People walk along a stretch at the Panamerican Highway blocked by truck drivers demanding nationwide lower fuel costs and reduced toll payments. AFP/Diego Ramos
LIMA - A truckers union in Peru has declared an indefinite strike from Monday after failed negotiations with President Pedro Castillo's government over fuel prices.
Peru's government confirmed Sunday that an agreement could not be reached after three days of talks with the country's heavy haulers and drivers union.
"We have not reached an agreement with the cargo transport unions, we regret the intention to continue with the strike announced for (June) 27," said Finance Minister Oscar Graham at a press conference.
Consumer inflation in Peru has spiked in recent months, with the current year-on-year rate at more than 8 percent, far higher than the government's target of 3.5 percent.
Graham called on the truckers union "to continue the dialogue", adding that the government did reach a deal with a union that represents about 100,000 interprovincial bus drivers.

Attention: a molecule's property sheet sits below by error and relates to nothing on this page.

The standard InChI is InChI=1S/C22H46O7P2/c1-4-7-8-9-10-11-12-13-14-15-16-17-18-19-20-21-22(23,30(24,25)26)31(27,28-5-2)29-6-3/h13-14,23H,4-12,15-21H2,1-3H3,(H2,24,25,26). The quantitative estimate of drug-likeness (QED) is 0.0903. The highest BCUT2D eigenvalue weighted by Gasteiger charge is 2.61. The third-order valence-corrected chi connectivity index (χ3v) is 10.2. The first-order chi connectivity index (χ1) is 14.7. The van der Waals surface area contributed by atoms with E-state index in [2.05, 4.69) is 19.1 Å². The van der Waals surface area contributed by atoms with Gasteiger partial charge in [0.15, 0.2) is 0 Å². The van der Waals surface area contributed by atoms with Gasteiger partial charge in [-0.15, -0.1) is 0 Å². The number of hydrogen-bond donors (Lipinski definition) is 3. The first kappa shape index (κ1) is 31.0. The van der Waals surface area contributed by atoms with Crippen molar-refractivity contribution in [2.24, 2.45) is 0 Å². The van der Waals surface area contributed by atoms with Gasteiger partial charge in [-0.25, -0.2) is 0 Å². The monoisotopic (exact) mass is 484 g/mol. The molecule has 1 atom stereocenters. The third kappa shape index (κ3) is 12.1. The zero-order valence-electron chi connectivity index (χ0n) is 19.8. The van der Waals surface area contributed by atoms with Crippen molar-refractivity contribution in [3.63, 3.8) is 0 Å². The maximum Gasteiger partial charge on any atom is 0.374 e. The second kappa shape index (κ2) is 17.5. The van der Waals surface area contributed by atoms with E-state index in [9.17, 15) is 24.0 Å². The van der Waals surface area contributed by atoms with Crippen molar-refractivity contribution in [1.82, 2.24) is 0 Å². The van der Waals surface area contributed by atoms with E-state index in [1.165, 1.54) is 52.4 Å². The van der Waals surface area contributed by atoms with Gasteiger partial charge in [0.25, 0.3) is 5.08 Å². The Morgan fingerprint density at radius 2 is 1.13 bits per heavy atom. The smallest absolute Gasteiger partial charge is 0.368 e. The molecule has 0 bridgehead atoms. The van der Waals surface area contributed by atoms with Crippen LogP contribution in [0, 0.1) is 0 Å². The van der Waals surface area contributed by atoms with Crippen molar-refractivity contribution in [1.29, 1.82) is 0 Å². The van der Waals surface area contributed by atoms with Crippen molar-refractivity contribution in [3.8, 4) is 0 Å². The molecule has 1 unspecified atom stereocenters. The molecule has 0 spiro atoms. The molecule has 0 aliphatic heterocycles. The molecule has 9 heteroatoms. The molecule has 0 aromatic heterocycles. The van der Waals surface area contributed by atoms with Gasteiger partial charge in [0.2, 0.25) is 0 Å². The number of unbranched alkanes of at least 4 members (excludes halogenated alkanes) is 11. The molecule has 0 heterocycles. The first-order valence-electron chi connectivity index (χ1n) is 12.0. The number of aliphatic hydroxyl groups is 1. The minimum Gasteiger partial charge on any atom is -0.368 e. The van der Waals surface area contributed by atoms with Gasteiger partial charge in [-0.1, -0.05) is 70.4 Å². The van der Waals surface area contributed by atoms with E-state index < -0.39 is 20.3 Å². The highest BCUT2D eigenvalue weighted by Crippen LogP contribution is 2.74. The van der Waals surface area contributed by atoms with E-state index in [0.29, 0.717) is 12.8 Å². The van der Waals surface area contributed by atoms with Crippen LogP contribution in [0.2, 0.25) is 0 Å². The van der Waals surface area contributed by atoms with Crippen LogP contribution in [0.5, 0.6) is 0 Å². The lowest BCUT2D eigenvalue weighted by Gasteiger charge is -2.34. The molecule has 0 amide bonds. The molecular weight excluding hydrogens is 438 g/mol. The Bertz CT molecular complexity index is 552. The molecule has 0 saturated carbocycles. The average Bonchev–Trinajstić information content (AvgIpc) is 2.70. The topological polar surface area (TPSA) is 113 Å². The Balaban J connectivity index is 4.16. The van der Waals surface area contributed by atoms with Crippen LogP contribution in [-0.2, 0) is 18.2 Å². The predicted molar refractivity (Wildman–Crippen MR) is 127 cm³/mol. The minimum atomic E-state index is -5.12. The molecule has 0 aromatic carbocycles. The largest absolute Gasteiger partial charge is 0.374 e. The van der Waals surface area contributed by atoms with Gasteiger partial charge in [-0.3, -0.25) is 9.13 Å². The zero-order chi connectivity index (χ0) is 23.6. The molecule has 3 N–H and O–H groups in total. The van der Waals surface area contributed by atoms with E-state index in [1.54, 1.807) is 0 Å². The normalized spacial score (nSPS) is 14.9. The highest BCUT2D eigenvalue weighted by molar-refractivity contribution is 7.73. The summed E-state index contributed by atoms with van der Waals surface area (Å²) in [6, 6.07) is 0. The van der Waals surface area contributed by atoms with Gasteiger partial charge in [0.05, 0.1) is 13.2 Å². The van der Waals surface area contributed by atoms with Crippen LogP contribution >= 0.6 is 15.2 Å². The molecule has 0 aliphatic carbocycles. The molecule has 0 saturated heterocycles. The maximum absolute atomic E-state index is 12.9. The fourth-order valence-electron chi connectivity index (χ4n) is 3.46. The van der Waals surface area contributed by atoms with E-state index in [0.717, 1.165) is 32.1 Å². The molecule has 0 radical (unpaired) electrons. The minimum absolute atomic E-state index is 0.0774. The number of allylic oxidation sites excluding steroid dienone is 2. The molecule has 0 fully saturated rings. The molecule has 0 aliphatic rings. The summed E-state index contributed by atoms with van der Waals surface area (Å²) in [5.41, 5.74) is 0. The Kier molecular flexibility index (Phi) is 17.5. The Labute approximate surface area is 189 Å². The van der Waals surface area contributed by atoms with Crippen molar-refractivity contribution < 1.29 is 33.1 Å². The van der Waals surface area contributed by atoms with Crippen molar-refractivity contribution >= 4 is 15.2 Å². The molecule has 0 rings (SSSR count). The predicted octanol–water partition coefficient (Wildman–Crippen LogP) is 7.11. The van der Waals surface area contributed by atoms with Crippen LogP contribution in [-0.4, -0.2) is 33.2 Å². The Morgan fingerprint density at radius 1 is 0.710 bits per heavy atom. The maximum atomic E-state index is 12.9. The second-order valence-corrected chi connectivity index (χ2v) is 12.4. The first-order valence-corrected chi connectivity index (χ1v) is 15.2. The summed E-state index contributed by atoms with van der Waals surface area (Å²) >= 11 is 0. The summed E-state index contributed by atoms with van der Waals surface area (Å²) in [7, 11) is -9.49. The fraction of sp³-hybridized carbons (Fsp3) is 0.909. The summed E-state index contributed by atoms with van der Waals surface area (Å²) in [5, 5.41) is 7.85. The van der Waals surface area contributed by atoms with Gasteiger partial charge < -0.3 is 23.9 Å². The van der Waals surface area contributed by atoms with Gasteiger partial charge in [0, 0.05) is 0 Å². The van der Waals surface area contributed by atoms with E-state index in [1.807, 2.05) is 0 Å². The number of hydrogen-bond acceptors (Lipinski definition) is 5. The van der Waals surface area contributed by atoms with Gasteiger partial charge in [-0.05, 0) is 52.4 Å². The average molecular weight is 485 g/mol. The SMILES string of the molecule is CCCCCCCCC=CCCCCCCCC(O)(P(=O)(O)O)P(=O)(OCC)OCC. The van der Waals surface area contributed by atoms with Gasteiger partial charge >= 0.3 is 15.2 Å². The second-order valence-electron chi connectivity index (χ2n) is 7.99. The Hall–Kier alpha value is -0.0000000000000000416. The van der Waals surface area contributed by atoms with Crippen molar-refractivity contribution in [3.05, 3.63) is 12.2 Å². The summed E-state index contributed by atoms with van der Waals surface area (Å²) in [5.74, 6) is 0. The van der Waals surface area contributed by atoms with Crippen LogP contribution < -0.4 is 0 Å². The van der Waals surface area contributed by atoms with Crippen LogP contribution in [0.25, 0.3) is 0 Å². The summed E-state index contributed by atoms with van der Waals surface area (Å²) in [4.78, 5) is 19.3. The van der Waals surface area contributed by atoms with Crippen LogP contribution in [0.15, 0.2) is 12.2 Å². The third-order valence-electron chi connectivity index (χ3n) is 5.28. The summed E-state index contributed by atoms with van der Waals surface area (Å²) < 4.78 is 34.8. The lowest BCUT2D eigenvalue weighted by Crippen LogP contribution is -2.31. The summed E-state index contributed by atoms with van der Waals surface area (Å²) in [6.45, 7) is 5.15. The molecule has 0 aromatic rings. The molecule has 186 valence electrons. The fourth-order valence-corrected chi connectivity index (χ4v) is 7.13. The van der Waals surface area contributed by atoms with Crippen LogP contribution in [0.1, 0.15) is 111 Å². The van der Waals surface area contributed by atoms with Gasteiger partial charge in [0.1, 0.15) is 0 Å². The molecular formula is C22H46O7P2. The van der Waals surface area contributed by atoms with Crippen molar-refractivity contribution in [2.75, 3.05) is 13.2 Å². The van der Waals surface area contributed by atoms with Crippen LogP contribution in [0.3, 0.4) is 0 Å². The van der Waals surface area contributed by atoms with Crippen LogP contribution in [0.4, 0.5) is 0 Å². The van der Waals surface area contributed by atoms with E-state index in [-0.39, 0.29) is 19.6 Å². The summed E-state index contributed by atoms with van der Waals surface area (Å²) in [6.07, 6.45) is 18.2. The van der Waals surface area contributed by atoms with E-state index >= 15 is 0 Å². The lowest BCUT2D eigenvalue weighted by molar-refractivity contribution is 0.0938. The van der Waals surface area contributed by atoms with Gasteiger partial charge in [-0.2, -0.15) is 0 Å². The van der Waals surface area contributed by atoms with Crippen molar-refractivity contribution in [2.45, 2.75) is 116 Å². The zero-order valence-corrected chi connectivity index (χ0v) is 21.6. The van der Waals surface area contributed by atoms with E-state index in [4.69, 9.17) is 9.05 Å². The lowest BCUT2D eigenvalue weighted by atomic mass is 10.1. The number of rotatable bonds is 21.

"We are going to strike anyway," Marlon Milla, the truckers union chief, said on a local television channel.
Milla, whose union brings together about 400,000 truck drivers in 14 of Peru's 25 regions, is asking for an extension to the elimination of a fuel tax, as well as other measures to address discontent in the sector.
Defense Minister Jose Luis Gavidia declared a state of emergency on the country's roads from midnight on Monday, with the army and police deployed to prevent roadblocks.
This is the second truckers union strike Castillo's government has faced in 11 months.
In April, a strike by the multimodal transport guilds union triggered violent protests and roadblocks, as well as the imposition of a curfew on April 5.